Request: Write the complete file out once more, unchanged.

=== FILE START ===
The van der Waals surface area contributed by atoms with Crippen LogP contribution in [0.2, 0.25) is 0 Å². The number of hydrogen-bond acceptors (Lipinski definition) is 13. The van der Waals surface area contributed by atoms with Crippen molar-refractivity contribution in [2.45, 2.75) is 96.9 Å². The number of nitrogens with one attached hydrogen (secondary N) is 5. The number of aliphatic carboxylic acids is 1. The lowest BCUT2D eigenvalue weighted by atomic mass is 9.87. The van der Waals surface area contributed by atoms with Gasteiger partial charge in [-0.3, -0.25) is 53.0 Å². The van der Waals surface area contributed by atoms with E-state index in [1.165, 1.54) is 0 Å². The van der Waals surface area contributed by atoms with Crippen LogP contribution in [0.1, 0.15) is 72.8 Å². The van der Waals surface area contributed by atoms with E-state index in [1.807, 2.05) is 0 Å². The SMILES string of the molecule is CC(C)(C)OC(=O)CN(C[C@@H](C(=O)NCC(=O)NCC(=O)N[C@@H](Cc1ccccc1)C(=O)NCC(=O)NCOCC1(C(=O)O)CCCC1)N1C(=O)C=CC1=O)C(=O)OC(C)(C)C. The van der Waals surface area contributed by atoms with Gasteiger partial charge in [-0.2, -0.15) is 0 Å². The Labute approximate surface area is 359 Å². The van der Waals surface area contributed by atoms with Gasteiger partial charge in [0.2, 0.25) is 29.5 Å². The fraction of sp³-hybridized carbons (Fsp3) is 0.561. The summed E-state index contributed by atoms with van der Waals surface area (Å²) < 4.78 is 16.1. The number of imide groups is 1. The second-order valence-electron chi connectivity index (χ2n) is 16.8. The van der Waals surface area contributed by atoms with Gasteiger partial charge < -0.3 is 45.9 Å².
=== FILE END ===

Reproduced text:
The van der Waals surface area contributed by atoms with Crippen LogP contribution in [0.2, 0.25) is 0 Å². The number of hydrogen-bond acceptors (Lipinski definition) is 13. The van der Waals surface area contributed by atoms with Crippen molar-refractivity contribution in [2.45, 2.75) is 96.9 Å². The number of nitrogens with one attached hydrogen (secondary N) is 5. The number of aliphatic carboxylic acids is 1. The lowest BCUT2D eigenvalue weighted by atomic mass is 9.87. The van der Waals surface area contributed by atoms with Gasteiger partial charge in [-0.3, -0.25) is 53.0 Å². The van der Waals surface area contributed by atoms with E-state index in [1.165, 1.54) is 0 Å². The van der Waals surface area contributed by atoms with Crippen LogP contribution in [0.1, 0.15) is 72.8 Å². The van der Waals surface area contributed by atoms with E-state index in [1.807, 2.05) is 0 Å². The SMILES string of the molecule is CC(C)(C)OC(=O)CN(C[C@@H](C(=O)NCC(=O)NCC(=O)N[C@@H](Cc1ccccc1)C(=O)NCC(=O)NCOCC1(C(=O)O)CCCC1)N1C(=O)C=CC1=O)C(=O)OC(C)(C)C. The van der Waals surface area contributed by atoms with Gasteiger partial charge in [-0.2, -0.15) is 0 Å². The Labute approximate surface area is 359 Å². The van der Waals surface area contributed by atoms with Gasteiger partial charge in [0.2, 0.25) is 29.5 Å². The fraction of sp³-hybridized carbons (Fsp3) is 0.561. The summed E-state index contributed by atoms with van der Waals surface area (Å²) < 4.78 is 16.1. The number of imide groups is 1. The second-order valence-electron chi connectivity index (χ2n) is 16.8. The van der Waals surface area contributed by atoms with Gasteiger partial charge < -0.3 is 45.9 Å².